Best Oral Presentation Awards at Euromembranen 2021 and Best Poster Award at Network Young Membrains 2021


Maik Tepper and Stephan Emonds, both PhD students at the Chair of Chemical Engineering (AVT.CVT), have been awarded with two Best Oral Presentation Award for their talks at the European membrane conference Euromembrane 2021 in Copenhagen. Just before that, Jens Rubner won a Best Poster Award in Lund at the affiliated Network Young Membrains meeting.

  Maik Tepper with certificate © Maik Tepper















Maik Tepper convinced the jury with his presentation titled: "Rotation in a spinneret integrates static mixers inside hollow fiber membranes". The talk demonstrated the in situ fabrication and integration of static mixers inside hollow fiber membranes, an in-house patented technology platform. When applying the evolving membrane system, the geometry of the static mixer induces secondary flow to achieve significantly improved mass transfer by mitigating boundary layer formation. The work showcased the effectiveness of this principle within a gas-liquid membrane contactor application for carbon capture.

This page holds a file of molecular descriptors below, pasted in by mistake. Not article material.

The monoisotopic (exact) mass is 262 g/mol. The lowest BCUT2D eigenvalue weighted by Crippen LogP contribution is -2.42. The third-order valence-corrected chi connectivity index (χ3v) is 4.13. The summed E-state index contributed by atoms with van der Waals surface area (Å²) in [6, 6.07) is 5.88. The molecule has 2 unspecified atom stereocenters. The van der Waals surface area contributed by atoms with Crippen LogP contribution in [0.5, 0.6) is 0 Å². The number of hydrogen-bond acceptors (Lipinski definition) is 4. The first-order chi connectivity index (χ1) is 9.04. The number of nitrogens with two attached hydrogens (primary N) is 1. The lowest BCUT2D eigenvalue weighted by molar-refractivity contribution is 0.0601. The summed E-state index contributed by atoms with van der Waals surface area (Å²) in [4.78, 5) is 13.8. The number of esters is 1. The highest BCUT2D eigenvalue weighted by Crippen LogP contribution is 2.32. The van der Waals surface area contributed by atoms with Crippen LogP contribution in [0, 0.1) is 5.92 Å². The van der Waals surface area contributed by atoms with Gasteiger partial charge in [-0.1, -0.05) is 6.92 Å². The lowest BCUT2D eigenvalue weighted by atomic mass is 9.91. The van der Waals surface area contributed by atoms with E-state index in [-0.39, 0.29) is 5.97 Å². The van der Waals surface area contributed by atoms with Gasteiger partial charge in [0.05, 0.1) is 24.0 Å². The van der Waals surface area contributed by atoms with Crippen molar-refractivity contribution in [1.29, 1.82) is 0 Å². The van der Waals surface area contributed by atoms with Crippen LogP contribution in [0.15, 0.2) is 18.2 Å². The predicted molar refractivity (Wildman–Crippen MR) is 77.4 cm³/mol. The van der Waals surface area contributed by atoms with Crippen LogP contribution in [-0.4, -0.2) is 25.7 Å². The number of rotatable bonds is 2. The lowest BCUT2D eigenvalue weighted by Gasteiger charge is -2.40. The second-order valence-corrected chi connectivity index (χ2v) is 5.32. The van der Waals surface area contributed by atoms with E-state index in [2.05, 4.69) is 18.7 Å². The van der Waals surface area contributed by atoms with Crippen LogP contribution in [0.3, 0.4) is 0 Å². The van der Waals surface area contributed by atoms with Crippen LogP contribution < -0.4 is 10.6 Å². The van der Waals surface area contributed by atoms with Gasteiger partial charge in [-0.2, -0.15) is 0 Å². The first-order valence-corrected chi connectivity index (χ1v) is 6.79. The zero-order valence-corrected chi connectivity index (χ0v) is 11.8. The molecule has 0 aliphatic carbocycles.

Stephan Emonds at Euromembrane © Stephan Emonds



















Stephan Emonds received the award for his presentation: "Sustainable dry-jet wet spinning of polyelectrolyte complex membranes via an all aqueous salt dilution induced phase inversion". In the work presented, a sustainable, all aqueous process for the production of polymer fibers and membranes was developed. This new manufacturing method eliminates the use of organic toxic solvents. As a great potential, components that are not compatible with organic solvents, e.g. chemical as well as biological catalysts, can be integrated into the process. Thus, enzymatically active fibers and membranes can be produced in one process step.

  Jens Rubner in front of his poster © Jens Rubner

Jens Rubner was awarded for his poster entitled: "PECVD surface layer prevents aging of a polymer with intrinsic microporosity". He shows how the physical aging of polymers can be reduced by means of an industrially established surface coating. In this process, a layer only a few nanometers thick is deposited on the polymer by means of plasma-enhanced chemical vapor deposition. Depending on the degree of oxidation of the layer, this coating reduces the speed of aging by up to two orders of magnitude and thus opens up new application possibilities for polymers with strong physical aging behavior.